Get a Reclining Office Chair (135 degrees or more)

Spending the better part of your day in a seated position causes your spine to become stiff and sore. This is because, while it may feel more comfortable than standing, prolonged sitting exerts a lot of stress on your back muscles and discs. This position causes your hip flexors to tighten and places too much pressure on the gluteus maximus- a muscle that supports the spine.

Besides, the longer you sit, the higher the chances of letting your posture slide. Most of you sit when you’re slouched forward- a process that stretches your spinal ligaments beyond what they should.

If you have to sit for prolonged periods of time, the best thing you can do for your back is to get a reclining chair. As WebMD explains it, the ideal position for your back is a reclined position, preferably, a 135-degree angle as opposed to the conventional 90-degree angle. Using reclined chairs places stress on your spine, as shown in this infographic:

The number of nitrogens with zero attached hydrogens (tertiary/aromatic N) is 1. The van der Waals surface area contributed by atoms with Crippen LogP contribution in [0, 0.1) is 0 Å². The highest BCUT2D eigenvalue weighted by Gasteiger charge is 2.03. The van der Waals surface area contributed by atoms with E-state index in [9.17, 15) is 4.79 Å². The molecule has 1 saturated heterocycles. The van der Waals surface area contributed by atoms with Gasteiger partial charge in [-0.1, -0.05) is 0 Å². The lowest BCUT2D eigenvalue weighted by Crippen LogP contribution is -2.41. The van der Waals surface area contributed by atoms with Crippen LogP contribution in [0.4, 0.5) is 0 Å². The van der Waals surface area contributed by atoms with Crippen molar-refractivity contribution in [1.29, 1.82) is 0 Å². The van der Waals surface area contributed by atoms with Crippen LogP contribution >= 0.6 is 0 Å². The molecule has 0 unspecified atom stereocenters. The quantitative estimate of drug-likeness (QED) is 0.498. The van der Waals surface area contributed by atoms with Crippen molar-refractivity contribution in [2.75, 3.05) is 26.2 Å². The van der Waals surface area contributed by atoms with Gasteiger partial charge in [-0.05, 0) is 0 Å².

Source: Best Office Chairs for Back Pain– ErgonomicTrends.com

Take These Supplements

If you’re not able to treat your back pain using medications or essential oils, supplements can be a great alternative. But there’s one thing you should keep in mind: supplements are more effective when used in conjunction with a healthy diet and regular exercising.

It’s also important to note that just because a supplement is advertised as ‘natural’ doesn’t mean it’s safe. So, you should always consult a health care provider before taking any supplements. Generally, these are the most recommended supplements:

Vitamin D

In a 2013 study cited in the Pain Physician, it was found that a severe deficiency in vitamin D is one of the causes of spinal stenosis, a condition characterized by lower back pain.

Ideally, you should be taking at least 15 micrograms of vitamin D on  a daily basis. So, if you’re taking anything short of this, you’re increasing your risk of getting back pain.

Devil’s Claw

Devil’s Claw extract is obtained from a native African plant known as Harpagophytum procumbens. Researchers have found that taking 50 milligrams of harpagoside, an active compound in devil’s claw, significantly reduces the risk of chronic back pain.